Solomon, meanwhile, believes that a shift in leadership needs more emphasis on asking more questions when talking to staff, while embracing the concept of multiple paths towards the destination, and the need to make the right choice.
“Honesty is the best policy,” he said. “This will drive collaboration, and is a fundamental foundation for feedback loops. Leaders also need to deactivate the perfectionist aspect, and promote wellness.”
Promoting an equitable workforce
When it comes to promoting a equitable workforce that suits the needs of each individual, allowing them to perform at their best and help to drive value, Liu commented: “Absence of physical presence shouldn’t be a deterrent.”
In line with the need to eradicate the principle of ‘out of sight, out of mind’, Comacchio suggested rethinking how leaders frame the concept of ‘working from home’: “We can refer to this as ‘work from away’ rather than ‘work from home’.”
Teknion’s CIO also discussed the need to build leadership skills that suit both digital and hybrid ways of working: “Both digital and hybrid skills revolve around managing outcomes, and involve new forms of communications.
“Leaders must create digital collisions, consider sending messages to the community, and leave moments in the schedule for communication.”
Solomon added: “During the pandemic, productivity has increased, but individuals are taking on additional responsibilities. This needs to be recognised, whether through performance assessment or other ways.”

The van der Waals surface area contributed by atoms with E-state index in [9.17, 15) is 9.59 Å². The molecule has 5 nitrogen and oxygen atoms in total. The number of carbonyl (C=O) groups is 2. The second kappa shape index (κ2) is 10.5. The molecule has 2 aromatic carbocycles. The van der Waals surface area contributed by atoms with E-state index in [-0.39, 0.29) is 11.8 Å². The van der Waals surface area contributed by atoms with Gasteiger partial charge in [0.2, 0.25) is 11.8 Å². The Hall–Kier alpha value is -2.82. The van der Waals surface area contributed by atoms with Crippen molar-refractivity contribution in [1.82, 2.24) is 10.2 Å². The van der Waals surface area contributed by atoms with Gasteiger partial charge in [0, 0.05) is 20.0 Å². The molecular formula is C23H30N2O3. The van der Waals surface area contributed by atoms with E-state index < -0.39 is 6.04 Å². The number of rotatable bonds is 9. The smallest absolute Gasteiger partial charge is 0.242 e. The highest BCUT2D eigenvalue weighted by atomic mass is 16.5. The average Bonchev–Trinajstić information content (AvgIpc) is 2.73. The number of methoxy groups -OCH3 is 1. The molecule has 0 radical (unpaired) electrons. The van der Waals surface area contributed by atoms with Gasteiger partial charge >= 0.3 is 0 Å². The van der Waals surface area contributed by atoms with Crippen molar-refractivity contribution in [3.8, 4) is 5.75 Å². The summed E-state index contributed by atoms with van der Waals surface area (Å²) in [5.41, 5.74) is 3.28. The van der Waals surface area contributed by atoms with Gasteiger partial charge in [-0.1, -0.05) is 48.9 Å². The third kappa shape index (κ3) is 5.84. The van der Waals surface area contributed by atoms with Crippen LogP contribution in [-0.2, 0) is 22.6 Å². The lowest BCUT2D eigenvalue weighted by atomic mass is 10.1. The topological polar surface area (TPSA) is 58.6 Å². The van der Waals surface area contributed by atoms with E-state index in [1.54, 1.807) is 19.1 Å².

The CIO role in 2022
The keynote panel discussion then veered onto the topic of how the CIO role could evolve in 2022, to continue to meet the evolving needs of organisations.
Allen believes that this will entail considering hybrid work styles that go beyond tech: “Every business is enabled by tech, and leaders will continue to build deep partnerships and understand challenges using tech. I believe the CIO will be closer to active problem solving.”
Solomon, meanwhile, said that CIOs will need to prioritise an outcomes-based approach, as opposed to managing the working routine of each employee: “The digital world has introduced multiple tools and platforms, and the CIO role will be more about increasing adoption.
“As tech gatekeepers, we need to look at productivity, and ensure that staff feel that their jobs are safe at the start of transformations.”
In closing, Liu provided two key takeaways for business and tech leaders: “Leaders must drive an outcomes-based culture; and they must address equity — this means giving each employee what they need, rather than giving every employee the same tools. Without this there is no true diversity.”
Nominations are now open for the 2022 Women in IT Awards – one of the largest technology diversity awards programme in the world